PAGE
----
Friday, February 14, 2014

Austria 1938, Catalonia 2014: No Time for Neutrality

BASF quickly reacted to the appearance of its Spanish subsidiary managing director's name in a manifesto against Catalan independence, and issued a communiqué disowning him and stating that the company did not wish to get involved in politics. For some this may be the end of the story, but if we look at Catalonia's past in a bit more detail it is clear that it is not. While Germany has made a commendable effort to leave behind her Nazi past, and has successfully sought reconciliation with her neighbours and other victims of Hitler's aggression, there is an exception: Spain. Hitler's support for Franco's rebels was essential in facilitating their victory, which brought 40 years of dictatorship with Catalonia as its main victim. Mariano Rajoy's party was founded by key regime figures, and under a thin veneer of democracy, retains the same obsessions, chief among them keeping Catalonia as a colony, disregarding her natural right to self-determination, recognized by the Atlantic Charter, the UN Charter, the UN Covenant on Civil and Political Rights, and the International Court of Justice. By failing to rule out resorting to force, Rajoy is showing his true colours as a non-democrat. Spain's main opposition party, which has also failed to rule out a coup, shares the same authoritarian tendencies, which are not the province of any given Spanish party or ideology, but rather part of the country's national character.

Going back to BASF, while it is much better to see the company defend its political neutrality, rather than let its name be brandished by Spanish nationalists, we should ask ourselves whether this is all we can legitimately ask from Germany and from Germans. Simply put, without Hitler Franco would have found it much more difficult to prevail. Germany has been denazified, but has Spain? Clearly not, since the authorities go as far as publicly paying homage to the Wermacht. The ruling Popular Party [PP] would be illegal in Germany, where the public display of Nazi symbols is banned, the same symbols one can see everywhere in Spain. 

What does this have to do with Catalonia's 11/9 referendum? One of Hitler's early successes was precisely to invade Austria in order to prevent a referendum. A referendum that, let us not forget it, he may well have won. Many Austrians wished to unite with Germany. How many? We will never know. That was not the point for Hitler, a dictator does not care whether he may win or lose a referendum, what matters is to make sure that he, not the people, decides. Bearing this in mind, German companies like BASF, German citizens, and Berlin, must go much further than claiming neutrality and purporting not to seek to take part in the debate on the future of Catalonia. This is a debate which is strongly connected with the past, and therefore the future, of their country. In Austria in 1938 and in Catalonia in 2014, the choice is the same: letting the people decide, or using force to stop them from going to the polls. There is no third way. It is the ballot, or the bullet.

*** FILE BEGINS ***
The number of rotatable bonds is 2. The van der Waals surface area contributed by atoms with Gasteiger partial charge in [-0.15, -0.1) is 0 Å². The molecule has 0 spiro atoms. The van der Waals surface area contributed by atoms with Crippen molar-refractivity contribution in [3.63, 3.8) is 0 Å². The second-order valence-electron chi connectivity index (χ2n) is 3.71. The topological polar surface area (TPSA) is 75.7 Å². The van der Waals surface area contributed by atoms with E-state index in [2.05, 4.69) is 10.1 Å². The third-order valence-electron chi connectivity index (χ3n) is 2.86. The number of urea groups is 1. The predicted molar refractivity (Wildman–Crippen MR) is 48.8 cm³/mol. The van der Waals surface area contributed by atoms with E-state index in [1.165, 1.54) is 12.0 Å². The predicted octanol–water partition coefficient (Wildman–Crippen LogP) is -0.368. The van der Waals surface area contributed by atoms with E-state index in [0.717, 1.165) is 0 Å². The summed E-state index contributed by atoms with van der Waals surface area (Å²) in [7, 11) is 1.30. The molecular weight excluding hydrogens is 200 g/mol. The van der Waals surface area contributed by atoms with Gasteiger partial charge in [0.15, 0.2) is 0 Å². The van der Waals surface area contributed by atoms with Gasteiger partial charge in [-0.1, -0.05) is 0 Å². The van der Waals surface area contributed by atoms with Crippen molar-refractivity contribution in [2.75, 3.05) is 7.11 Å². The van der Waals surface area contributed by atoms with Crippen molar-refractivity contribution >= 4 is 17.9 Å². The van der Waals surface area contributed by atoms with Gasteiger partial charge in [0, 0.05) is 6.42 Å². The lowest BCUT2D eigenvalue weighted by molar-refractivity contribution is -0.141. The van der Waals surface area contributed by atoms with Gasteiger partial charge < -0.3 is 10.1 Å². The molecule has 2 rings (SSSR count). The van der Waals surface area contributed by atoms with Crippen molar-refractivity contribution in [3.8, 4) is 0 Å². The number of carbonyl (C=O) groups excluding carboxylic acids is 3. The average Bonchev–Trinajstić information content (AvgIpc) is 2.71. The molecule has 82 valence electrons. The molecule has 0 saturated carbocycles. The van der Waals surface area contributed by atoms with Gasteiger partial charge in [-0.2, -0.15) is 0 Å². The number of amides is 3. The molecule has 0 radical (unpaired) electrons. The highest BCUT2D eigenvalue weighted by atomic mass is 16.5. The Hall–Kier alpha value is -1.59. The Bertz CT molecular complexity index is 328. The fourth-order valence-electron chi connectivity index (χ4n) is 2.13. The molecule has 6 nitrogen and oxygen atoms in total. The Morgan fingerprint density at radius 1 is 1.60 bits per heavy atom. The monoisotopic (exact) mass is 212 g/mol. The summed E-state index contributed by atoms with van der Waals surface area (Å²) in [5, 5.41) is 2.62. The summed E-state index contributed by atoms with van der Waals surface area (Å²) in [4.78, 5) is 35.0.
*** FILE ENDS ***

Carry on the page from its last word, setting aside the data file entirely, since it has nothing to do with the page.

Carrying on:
Germans have to live with the fact that they failed to stop Hitler from using force against the Austrian referendum. They now have the chance, though, to atone for their past sins. Now they have the chance to support Catalonia's 11/9 referendum. Mark this word: support, not be neutral. They were already neutral in 1938 and we all know what followed. Actually, this is what allowed Hitler to gain absolute power. Historians agree that the number of committed, radical, Nazis was rather small. It was the neutral majority that allowed Hitler to reach office and start implementing his program, bringing death and destruction to most of Europe. The neutrals were guilty.

Unfortunately we cannot turn the clock back. There is no way Germans, including BASF, can prevent Hitler from stopping the 1938 Austrian referendum. However, they now have the chance to help stop Hitler's followers from using force against the Catalan referendum. They can redeem their original sin and show that denazification is complete. They can show the world that they have fully embraced the concept of democracy, where people go to the polls to decide the future of their countries.

Neutrality is not possible. You cannot be neutral with regard to Nazism. You either support referenda, so that the people can decide, or you support the use of force against referenda, so that it is a regime deciding on their behalf. The word neutrality is morally reprehensible and must be buried, when a fundamental human right like voting is at stake.

So, the question for BASF, Berlin, and German people and institutions is very clear: what are you for? Are you for a referendum in Catalonia, so that Catalans can decide their future, as Austrians unsuccessfully tried to do? Or are you for the use of force in Catalonia, so that Catalans cannot decide their future, just like Austrians were not allowed to decide theirs? Will you be neutral once more, and become accomplices of criminals? Will you be again neutral like your grandparents once were? Or will you now have the moral fortitude, the values, the strength of character, and the belief in democracy, to support a people's faith in the ballot, not the bullet, as the ultimate arbiter of their future?

Your choice.

Germany's choice.

Just do not try to trick anybody with false pretences of neutrality. You were already neutral once, in Austria, in 1938.

The time has come for you to prove, without any shadow of a doubt, that you have truly left behind your Nazi past. The world is watching you.


Alex Calvo is an expert in Asian security and defence.
 

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